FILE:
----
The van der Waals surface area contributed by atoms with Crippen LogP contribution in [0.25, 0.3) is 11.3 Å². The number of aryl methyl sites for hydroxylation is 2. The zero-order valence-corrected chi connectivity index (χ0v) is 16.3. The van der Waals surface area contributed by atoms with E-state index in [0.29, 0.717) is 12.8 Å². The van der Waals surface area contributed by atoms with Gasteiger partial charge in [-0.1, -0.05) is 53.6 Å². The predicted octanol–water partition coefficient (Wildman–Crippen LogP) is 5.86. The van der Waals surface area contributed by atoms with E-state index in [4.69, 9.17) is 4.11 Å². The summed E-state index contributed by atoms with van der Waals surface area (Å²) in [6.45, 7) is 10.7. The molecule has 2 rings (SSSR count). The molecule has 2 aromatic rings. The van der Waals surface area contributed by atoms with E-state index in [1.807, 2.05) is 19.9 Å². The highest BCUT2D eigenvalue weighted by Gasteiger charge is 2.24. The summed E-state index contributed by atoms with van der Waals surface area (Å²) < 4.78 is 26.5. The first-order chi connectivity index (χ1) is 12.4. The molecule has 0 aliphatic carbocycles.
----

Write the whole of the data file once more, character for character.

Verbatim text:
The van der Waals surface area contributed by atoms with Crippen LogP contribution in [0.25, 0.3) is 11.3 Å². The number of aryl methyl sites for hydroxylation is 2. The zero-order valence-corrected chi connectivity index (χ0v) is 16.3. The van der Waals surface area contributed by atoms with E-state index in [0.29, 0.717) is 12.8 Å². The van der Waals surface area contributed by atoms with Gasteiger partial charge in [-0.1, -0.05) is 53.6 Å². The predicted octanol–water partition coefficient (Wildman–Crippen LogP) is 5.86. The van der Waals surface area contributed by atoms with E-state index in [4.69, 9.17) is 4.11 Å². The summed E-state index contributed by atoms with van der Waals surface area (Å²) in [6.45, 7) is 10.7. The molecule has 2 rings (SSSR count). The molecule has 2 aromatic rings. The van der Waals surface area contributed by atoms with E-state index in [1.807, 2.05) is 19.9 Å². The highest BCUT2D eigenvalue weighted by Gasteiger charge is 2.24. The summed E-state index contributed by atoms with van der Waals surface area (Å²) < 4.78 is 26.5. The first-order chi connectivity index (χ1) is 12.4. The molecule has 0 aliphatic carbocycles.